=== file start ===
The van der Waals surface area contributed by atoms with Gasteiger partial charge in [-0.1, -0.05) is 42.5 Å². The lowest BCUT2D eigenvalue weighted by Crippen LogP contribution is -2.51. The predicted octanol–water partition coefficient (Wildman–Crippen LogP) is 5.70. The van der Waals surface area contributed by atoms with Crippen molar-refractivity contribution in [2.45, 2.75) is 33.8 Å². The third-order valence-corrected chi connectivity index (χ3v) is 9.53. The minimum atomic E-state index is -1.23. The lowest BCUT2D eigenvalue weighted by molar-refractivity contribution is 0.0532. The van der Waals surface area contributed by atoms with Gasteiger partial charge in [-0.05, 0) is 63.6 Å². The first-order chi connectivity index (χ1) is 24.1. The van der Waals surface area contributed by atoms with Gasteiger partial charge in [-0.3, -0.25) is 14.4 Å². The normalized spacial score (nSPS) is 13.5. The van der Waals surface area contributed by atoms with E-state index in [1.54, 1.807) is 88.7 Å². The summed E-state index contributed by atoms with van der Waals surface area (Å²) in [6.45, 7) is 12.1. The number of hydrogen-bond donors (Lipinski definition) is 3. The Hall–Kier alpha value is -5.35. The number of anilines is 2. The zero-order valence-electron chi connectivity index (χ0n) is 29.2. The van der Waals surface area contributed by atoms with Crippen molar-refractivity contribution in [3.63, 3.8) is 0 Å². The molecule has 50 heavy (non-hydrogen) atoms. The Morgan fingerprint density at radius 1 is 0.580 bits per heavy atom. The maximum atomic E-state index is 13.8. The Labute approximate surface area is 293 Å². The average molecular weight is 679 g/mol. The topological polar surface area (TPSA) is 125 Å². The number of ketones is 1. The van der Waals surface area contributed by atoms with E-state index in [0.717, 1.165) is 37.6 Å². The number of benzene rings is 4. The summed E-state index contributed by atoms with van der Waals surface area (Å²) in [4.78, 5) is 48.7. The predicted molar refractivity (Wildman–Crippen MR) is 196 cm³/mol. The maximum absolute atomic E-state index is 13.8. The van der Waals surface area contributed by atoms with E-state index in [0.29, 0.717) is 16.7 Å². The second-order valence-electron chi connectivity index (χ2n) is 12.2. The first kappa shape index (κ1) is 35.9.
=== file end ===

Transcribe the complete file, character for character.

The van der Waals surface area contributed by atoms with Gasteiger partial charge in [-0.1, -0.05) is 42.5 Å². The lowest BCUT2D eigenvalue weighted by Crippen LogP contribution is -2.51. The predicted octanol–water partition coefficient (Wildman–Crippen LogP) is 5.70. The van der Waals surface area contributed by atoms with Crippen molar-refractivity contribution in [2.45, 2.75) is 33.8 Å². The third-order valence-corrected chi connectivity index (χ3v) is 9.53. The minimum atomic E-state index is -1.23. The lowest BCUT2D eigenvalue weighted by molar-refractivity contribution is 0.0532. The van der Waals surface area contributed by atoms with Gasteiger partial charge in [-0.05, 0) is 63.6 Å². The first-order chi connectivity index (χ1) is 24.1. The van der Waals surface area contributed by atoms with Gasteiger partial charge in [-0.3, -0.25) is 14.4 Å². The normalized spacial score (nSPS) is 13.5. The van der Waals surface area contributed by atoms with E-state index in [1.54, 1.807) is 88.7 Å². The summed E-state index contributed by atoms with van der Waals surface area (Å²) in [6.45, 7) is 12.1. The number of hydrogen-bond donors (Lipinski definition) is 3. The Hall–Kier alpha value is -5.35. The number of anilines is 2. The zero-order valence-electron chi connectivity index (χ0n) is 29.2. The van der Waals surface area contributed by atoms with Crippen molar-refractivity contribution in [3.63, 3.8) is 0 Å². The molecule has 50 heavy (non-hydrogen) atoms. The Morgan fingerprint density at radius 1 is 0.580 bits per heavy atom. The maximum atomic E-state index is 13.8. The Labute approximate surface area is 293 Å². The average molecular weight is 679 g/mol. The topological polar surface area (TPSA) is 125 Å². The number of ketones is 1. The van der Waals surface area contributed by atoms with E-state index in [0.717, 1.165) is 37.6 Å². The number of benzene rings is 4. The summed E-state index contributed by atoms with van der Waals surface area (Å²) in [4.78, 5) is 48.7. The predicted molar refractivity (Wildman–Crippen MR) is 196 cm³/mol. The maximum absolute atomic E-state index is 13.8. The van der Waals surface area contributed by atoms with E-state index in [0.29, 0.717) is 16.7 Å². The second-order valence-electron chi connectivity index (χ2n) is 12.2. The first kappa shape index (κ1) is 35.9.